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Thread: Almost had a fire today...

  1. #1

    Almost had a fire today...

    The culprit was an old T shirt that I used to wipe my hands with, and maybe the bowls that I sanded out for the only show I do any more, maybe 150 bowls and walnut oil. It had been sitting in the shop for a month, on the lathe, and I set it outside yesterday to put in the trash. I set it on a black plastic bag of very dry shavings. It had a couple of folds in it. My guess is that the added heat from the black plastic bag and sun light were enough to trigger the combustion. My son was taking a smoke break and let me know. I have experimented a number of times with walnut soaked oil rage, even putting them in tight balls, on gravel, in direct sun, and hand no combustion. This time I was not experimenting... I will never do that one again...

    robo hippy

  2. #2
    I did an experiment several years ago with paper towels that had been soaked in linseed oil. The same thing can happen with tung oil and walnut oil as you know. Anyway ever since my experiment I put the oil soaked rags and paper towels spread out flat on the ground in the garden until they are completely dry. In the summer that's usually a couple days.
    Bill

  3. #3
    Join Date
    Oct 2006
    Location
    Harvey, Michigan
    Posts
    20,351
    Wow!! Thanks for the warning!
    Steve

    “You never know what you got til it's gone!”
    Please don’t let that happen!
    Become a financial Contributor today!

  4. #4
    Thanks for the heads up. Accidents happen but it sure helps to be careful. Though it can be messy I have an old coffee can with water in it and all my flamables go into that when done, then outside until they get to the burning barrel. I know not everyone can burn paper but we live in the country. Not sure what I‘ll do if we move. Think I’ve seen an industrial disposal container for combustibles.

  5. #5
    I remember someone commenting that all of their shop rags went into the wood stove... Good place to store them. I have always taken proper care of the rags with oils that have hardeners in them. Still surprised that the walnut oil went off. I have had damp rags for months in the shop... Just summer sun and the black plastic. Might have to try it again in the drive way some summer solstice day...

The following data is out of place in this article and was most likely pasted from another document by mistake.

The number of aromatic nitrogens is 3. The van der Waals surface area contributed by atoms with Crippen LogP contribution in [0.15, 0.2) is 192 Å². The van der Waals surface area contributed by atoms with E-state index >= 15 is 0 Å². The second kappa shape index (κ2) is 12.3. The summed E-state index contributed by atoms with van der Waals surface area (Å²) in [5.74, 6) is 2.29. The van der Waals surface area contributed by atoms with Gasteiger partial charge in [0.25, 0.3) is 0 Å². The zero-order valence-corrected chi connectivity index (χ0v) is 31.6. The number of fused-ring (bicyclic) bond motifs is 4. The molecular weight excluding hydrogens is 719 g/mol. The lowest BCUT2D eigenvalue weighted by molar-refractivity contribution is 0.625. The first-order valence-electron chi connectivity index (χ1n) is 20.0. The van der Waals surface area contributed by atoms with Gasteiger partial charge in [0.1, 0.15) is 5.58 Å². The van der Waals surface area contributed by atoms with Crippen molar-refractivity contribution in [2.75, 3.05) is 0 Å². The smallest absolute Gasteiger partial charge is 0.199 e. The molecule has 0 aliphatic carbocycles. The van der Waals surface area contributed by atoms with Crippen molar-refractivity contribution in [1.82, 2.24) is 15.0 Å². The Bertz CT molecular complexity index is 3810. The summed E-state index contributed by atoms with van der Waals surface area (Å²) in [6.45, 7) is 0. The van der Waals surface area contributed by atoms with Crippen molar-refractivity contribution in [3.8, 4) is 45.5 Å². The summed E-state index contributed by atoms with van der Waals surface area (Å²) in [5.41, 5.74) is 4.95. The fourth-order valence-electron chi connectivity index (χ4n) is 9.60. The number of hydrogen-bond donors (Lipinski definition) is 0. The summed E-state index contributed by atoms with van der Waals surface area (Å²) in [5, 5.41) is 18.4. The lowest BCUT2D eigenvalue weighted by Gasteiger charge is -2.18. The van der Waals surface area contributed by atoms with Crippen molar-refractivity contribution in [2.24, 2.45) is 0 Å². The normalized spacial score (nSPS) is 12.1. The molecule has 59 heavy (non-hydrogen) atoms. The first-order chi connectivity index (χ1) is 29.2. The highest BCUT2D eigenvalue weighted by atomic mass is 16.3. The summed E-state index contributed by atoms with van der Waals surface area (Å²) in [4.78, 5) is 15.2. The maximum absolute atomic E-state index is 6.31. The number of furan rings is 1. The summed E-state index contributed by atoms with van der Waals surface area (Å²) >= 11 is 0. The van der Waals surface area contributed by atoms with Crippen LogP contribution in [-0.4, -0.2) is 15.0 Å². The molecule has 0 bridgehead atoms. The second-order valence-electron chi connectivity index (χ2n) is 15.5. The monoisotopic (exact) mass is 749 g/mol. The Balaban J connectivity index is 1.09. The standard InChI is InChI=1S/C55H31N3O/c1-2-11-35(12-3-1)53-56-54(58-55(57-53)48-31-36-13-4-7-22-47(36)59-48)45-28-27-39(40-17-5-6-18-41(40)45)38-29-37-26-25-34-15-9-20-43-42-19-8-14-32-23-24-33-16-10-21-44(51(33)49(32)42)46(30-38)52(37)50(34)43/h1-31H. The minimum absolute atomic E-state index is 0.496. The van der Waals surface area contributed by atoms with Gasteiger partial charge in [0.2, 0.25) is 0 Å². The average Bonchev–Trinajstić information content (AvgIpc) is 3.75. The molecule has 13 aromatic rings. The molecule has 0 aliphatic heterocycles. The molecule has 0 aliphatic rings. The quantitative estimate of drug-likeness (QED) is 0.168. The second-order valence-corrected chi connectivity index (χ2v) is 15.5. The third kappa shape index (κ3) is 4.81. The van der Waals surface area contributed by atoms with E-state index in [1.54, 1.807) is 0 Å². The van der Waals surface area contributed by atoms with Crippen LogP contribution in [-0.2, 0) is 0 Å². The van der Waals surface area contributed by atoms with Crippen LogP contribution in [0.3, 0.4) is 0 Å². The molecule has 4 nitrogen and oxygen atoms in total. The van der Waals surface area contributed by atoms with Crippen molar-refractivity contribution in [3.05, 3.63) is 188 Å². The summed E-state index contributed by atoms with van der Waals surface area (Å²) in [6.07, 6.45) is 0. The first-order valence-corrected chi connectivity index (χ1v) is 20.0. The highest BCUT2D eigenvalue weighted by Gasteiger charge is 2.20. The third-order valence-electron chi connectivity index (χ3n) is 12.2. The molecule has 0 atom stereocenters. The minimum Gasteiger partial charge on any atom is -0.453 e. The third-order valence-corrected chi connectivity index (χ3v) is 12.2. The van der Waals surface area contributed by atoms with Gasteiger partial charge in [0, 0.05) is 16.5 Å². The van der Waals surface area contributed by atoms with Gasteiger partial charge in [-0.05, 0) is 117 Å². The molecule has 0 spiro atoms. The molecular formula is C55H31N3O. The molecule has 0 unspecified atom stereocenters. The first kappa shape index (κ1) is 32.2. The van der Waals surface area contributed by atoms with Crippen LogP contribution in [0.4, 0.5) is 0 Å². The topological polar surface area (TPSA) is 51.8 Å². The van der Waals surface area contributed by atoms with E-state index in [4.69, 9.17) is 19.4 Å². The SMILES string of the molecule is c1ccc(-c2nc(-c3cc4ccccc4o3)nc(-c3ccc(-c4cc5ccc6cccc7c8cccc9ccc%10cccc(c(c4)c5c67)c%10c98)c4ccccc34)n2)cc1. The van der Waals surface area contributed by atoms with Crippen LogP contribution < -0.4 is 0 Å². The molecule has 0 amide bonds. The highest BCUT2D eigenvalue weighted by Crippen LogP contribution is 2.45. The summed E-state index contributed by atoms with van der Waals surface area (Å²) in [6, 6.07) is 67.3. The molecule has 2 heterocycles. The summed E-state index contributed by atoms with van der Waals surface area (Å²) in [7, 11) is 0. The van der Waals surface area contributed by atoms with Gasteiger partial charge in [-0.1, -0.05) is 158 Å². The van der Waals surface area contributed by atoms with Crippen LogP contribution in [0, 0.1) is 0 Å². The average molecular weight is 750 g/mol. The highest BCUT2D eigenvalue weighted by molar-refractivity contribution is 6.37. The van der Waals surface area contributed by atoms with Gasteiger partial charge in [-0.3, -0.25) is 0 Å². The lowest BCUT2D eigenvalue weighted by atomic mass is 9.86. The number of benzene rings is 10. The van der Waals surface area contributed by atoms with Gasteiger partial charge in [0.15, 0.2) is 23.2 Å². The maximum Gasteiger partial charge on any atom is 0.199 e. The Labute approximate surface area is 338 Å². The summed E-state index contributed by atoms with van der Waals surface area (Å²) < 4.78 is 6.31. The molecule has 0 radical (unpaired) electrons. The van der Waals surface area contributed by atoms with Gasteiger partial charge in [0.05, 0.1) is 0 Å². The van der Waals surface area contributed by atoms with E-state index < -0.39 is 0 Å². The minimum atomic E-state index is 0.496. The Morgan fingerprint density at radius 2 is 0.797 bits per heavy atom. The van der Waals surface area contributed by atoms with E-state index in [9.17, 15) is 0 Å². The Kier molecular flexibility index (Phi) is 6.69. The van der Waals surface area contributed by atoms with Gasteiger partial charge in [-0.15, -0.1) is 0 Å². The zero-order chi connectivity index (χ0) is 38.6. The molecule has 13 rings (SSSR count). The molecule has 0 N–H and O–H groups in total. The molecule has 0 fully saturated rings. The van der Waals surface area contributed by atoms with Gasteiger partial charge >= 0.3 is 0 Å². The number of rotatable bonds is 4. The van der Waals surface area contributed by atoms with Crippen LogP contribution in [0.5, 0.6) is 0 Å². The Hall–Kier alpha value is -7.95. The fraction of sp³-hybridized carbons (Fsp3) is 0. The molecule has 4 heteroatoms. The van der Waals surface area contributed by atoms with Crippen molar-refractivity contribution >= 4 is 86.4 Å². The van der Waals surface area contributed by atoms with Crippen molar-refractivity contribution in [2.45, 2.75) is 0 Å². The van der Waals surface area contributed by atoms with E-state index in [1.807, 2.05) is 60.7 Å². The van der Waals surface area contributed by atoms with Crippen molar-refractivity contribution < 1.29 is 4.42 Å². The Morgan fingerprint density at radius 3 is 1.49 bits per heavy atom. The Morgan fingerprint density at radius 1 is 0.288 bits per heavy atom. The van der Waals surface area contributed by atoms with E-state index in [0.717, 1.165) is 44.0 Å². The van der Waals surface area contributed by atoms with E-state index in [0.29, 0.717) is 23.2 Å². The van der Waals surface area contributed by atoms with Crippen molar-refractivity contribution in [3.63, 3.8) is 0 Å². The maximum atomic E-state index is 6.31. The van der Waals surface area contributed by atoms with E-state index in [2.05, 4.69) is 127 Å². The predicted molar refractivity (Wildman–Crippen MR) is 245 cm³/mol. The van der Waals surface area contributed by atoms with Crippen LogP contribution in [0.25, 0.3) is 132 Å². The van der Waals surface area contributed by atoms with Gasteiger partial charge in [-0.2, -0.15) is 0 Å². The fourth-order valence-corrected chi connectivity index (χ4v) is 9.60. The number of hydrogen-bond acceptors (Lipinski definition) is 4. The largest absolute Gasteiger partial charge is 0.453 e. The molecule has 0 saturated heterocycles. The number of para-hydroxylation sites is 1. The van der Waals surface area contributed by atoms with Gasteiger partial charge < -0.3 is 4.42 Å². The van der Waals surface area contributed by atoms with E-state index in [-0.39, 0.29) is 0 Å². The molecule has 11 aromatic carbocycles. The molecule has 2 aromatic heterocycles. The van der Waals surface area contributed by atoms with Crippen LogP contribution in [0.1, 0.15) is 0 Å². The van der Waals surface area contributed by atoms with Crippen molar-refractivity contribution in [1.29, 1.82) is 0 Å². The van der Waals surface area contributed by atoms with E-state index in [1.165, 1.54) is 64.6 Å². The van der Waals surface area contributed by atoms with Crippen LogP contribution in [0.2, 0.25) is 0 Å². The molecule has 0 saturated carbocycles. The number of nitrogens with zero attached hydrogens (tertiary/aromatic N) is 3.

robo hippy

  6. #6
    Join Date
    Feb 2017
    Location
    Northern Illinois
    Posts
    316
    Thanks for the warning. What is the correct way to prevent a fire? I usually spread my rags with poly or other volatile finishes out flat to dry in a non-sunny area, believing that, once they are dry, the danger is passed.

  7. #7
    Join Date
    Feb 2006
    Location
    Northern Ohio
    Posts
    521
    Try lighting one after they are dry, and see how fast they burn.

  8. #8
    I think the 'official' way for a business to handle combustible rags is a bucket of water. Most of us place them on gravel or concrete which can not catch fire. On metal is good too. Mostly keep them flat, not wadded up. Any solvent based finish and/or 'heat treated finish that has chemical driers added are really dangerous. The untreated walnut, linseed, or tung oil finishes are very slow to dry and generally do build up any heat. The other rags dry out over night. Another solution is the fire place or wood stove.

    robo hippy

  9. #9
    Uh, I put them in a combustible rag container, problem solved.

  10. #10
    Join Date
    Sep 2015
    Location
    San Diego, Ca
    Posts
    1,050
    I typically put the solvent and oil paper towels outside and not wadded up. That way, it would be difficult for them to ever reach the ignition point. I suspect that they dry out/cure quickly. Sometimes if I leave them in the shop, I put them into a metal container. But it is always somewhat of a concern.

  11. #11
    Join Date
    Feb 2008
    Location
    lufkin tx
    Posts
    1,976
    Just as dangerous is dripping oils onto wood dust or shavings--my best friend set his new shop on fire this way. Two 48" exhaust fans kept it going out the back wall until a hose could be found--saved it yeah.

  12. #12
    Join Date
    Jan 2010
    Location
    Sidney, B.C.
    Posts
    325
    i always use nitrile gloves with finishes. I always ballup any rags or wipers that i am using and wrap them in the gloves as I am taking them off and one glove over the other. they are in there tight and the oxygen can't get to them. you need that to get them going.. i was taught to always spread them out and have also used buckets of water. always have respect for rags with any finish in them as it doesn't take much to set the off
    ron

  13. #13
    Join Date
    Jan 2010
    Location
    Sidney, B.C.
    Posts
    325
    "Another solution is the fire place or wood stove". not really good for the environment. that and burning garbage in the fireplace or stove. the neighbours don't appreciate the smell either
    ron

  14. #14
    I spread my used rags out on gravel or hang them to dry on a metal ladder in the driveway. Once they are dry, usually overnight, I toss them in the trash.

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